Themes In A Doll's House By Henrik Ibsen

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A Doll’s House, a screenplay written by Henrik Ibsen during the 19th century showcases Nora a wife who is living, as any other woman, in an oppressed era for woman. A time when men ruled and women were docile obeying their husbands and fathers implicitly. Nora’s life is staged into itself. According to Ibsen’s play, there are little secrets that are told not only to ourselves but to those around us. Therefore, the ability to understand the changes as secrets unfold and the manipulation of lies told, take on new meaning. In a world where so much is based on a man’s worth and word, every day is a test. Ibsen’s spotlight on everyday matters gives way to a test of fortitude; marriage, love, life and how the couple between them performs this…show more content…
Her long lost friend Mrs. Linde, a meek widow, mirrors what Nora’s future could be. Mrs. Linde brings an understanding to Nora and what pain may follow when truth is withheld. Again, Ibsen is showing his left hand while the right is sneaking up to reveal something different. While the two women are getting reacquainted and exchanging stories, Nora convey how happy she is that Torvald, newly hired as a barrister, will have a big salary with tons of commissions which she equates to “heaps and heaps of money.” (Act? ?) Mrs. Linde opens the second insight into Nora, how the audience comes to understand, who she is; how one lie leads to another and another. The payment for the trip to Italy and Torvald’s health, was the first of many lies; leaving Mrs. Linde believing she borrowed the money from another man. Although she told her husband, her father gave them the money; to Nora, it was a wonderful secret. Meanwhile the introduction of Dr. Rank, a rich and dying friend, which in Mrs. Linde’s mind could possibly be the man whom with Nora had a sorted affair and in return, money crossed hands. Every day Dr. Rank comes for a visit, first to see Nora and then her husband; lingering with Nora, eminently longer than is considered proper at the time. At this time Ibsen leaves one to wonder is there, or has there ever been, something between Nora and the Doctor. Again Nora is forced to see herself…show more content…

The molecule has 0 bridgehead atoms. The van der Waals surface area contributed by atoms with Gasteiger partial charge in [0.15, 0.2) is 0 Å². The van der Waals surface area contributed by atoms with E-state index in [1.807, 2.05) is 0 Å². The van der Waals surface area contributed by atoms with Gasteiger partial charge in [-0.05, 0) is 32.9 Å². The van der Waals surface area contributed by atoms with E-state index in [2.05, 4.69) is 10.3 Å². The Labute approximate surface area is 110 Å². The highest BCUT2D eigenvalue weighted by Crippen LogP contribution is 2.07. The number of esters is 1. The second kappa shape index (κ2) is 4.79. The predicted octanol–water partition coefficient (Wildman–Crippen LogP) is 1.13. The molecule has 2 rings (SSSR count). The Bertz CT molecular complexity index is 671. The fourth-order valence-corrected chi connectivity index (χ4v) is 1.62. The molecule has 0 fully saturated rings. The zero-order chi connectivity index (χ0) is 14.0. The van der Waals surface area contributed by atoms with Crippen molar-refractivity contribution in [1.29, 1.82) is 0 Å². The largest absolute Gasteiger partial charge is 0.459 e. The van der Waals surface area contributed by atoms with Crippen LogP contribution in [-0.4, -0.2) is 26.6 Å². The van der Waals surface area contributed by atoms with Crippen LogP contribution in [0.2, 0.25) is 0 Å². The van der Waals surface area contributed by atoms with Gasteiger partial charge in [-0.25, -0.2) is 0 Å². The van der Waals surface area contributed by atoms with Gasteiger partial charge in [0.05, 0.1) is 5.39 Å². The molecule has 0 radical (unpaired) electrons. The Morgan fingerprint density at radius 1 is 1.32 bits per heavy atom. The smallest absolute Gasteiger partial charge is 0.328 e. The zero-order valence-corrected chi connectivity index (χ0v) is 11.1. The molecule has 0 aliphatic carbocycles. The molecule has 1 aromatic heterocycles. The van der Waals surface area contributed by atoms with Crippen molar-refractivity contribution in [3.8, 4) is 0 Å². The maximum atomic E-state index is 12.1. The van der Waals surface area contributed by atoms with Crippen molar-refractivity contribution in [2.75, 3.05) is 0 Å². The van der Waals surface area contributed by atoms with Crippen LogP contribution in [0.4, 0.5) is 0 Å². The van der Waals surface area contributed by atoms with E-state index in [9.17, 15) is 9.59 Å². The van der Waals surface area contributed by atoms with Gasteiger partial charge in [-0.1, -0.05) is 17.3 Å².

?) Little did Torvald know while speaking, those words, the true meaning was yet to be seen. Ibsen hints, not so invisible anymore, double meanings and a mystery within the enigma. Expectation of certain behaviors of women during this era left few choices for them; upheaval was not tolerated and possessing individuality, isolated from their husband left them with little action. This is best communicated when Nora and Torvald, sit as equals, having their first real conversation. Her secrets, the ones she told others, left Ibsen audience to believe this was the story. In reality Nora’s true lies, lays in those she kept telling
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